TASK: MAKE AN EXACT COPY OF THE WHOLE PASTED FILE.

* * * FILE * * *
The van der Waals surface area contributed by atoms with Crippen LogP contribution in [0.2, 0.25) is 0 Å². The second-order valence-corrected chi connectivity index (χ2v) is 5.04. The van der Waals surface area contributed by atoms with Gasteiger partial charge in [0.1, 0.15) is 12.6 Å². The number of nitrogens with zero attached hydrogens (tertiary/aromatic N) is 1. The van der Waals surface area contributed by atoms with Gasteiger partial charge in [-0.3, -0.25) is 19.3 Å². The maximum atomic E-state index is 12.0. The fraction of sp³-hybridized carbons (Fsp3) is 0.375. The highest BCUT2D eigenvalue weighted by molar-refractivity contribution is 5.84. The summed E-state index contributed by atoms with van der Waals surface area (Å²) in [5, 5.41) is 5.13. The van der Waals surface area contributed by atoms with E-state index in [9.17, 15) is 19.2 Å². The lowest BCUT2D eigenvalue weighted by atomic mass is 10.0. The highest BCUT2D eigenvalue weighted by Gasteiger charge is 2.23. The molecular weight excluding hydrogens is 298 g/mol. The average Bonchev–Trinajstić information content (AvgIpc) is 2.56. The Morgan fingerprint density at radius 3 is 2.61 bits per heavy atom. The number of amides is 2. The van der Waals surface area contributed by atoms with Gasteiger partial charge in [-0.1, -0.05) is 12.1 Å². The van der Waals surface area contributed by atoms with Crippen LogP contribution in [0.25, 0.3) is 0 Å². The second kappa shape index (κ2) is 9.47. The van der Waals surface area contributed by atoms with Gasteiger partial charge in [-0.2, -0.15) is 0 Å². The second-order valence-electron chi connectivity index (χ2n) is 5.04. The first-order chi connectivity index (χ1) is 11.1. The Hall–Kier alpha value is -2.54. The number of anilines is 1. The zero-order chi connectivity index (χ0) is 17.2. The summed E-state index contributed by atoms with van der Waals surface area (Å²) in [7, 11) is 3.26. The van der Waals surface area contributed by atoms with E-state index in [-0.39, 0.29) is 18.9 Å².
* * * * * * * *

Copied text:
The van der Waals surface area contributed by atoms with Crippen LogP contribution in [0.2, 0.25) is 0 Å². The second-order valence-corrected chi connectivity index (χ2v) is 5.04. The van der Waals surface area contributed by atoms with Gasteiger partial charge in [0.1, 0.15) is 12.6 Å². The number of nitrogens with zero attached hydrogens (tertiary/aromatic N) is 1. The van der Waals surface area contributed by atoms with Gasteiger partial charge in [-0.3, -0.25) is 19.3 Å². The maximum atomic E-state index is 12.0. The fraction of sp³-hybridized carbons (Fsp3) is 0.375. The highest BCUT2D eigenvalue weighted by molar-refractivity contribution is 5.84. The summed E-state index contributed by atoms with van der Waals surface area (Å²) in [5, 5.41) is 5.13. The van der Waals surface area contributed by atoms with E-state index in [9.17, 15) is 19.2 Å². The lowest BCUT2D eigenvalue weighted by atomic mass is 10.0. The highest BCUT2D eigenvalue weighted by Gasteiger charge is 2.23. The molecular weight excluding hydrogens is 298 g/mol. The average Bonchev–Trinajstić information content (AvgIpc) is 2.56. The Morgan fingerprint density at radius 3 is 2.61 bits per heavy atom. The number of amides is 2. The van der Waals surface area contributed by atoms with Gasteiger partial charge in [-0.1, -0.05) is 12.1 Å². The van der Waals surface area contributed by atoms with Crippen LogP contribution in [0.25, 0.3) is 0 Å². The second kappa shape index (κ2) is 9.47. The van der Waals surface area contributed by atoms with Gasteiger partial charge in [-0.2, -0.15) is 0 Å². The second-order valence-electron chi connectivity index (χ2n) is 5.04. The first-order chi connectivity index (χ1) is 11.1. The Hall–Kier alpha value is -2.54. The number of anilines is 1. The zero-order chi connectivity index (χ0) is 17.2. The summed E-state index contributed by atoms with van der Waals surface area (Å²) in [7, 11) is 3.26. The van der Waals surface area contributed by atoms with E-state index in [-0.39, 0.29) is 18.9 Å².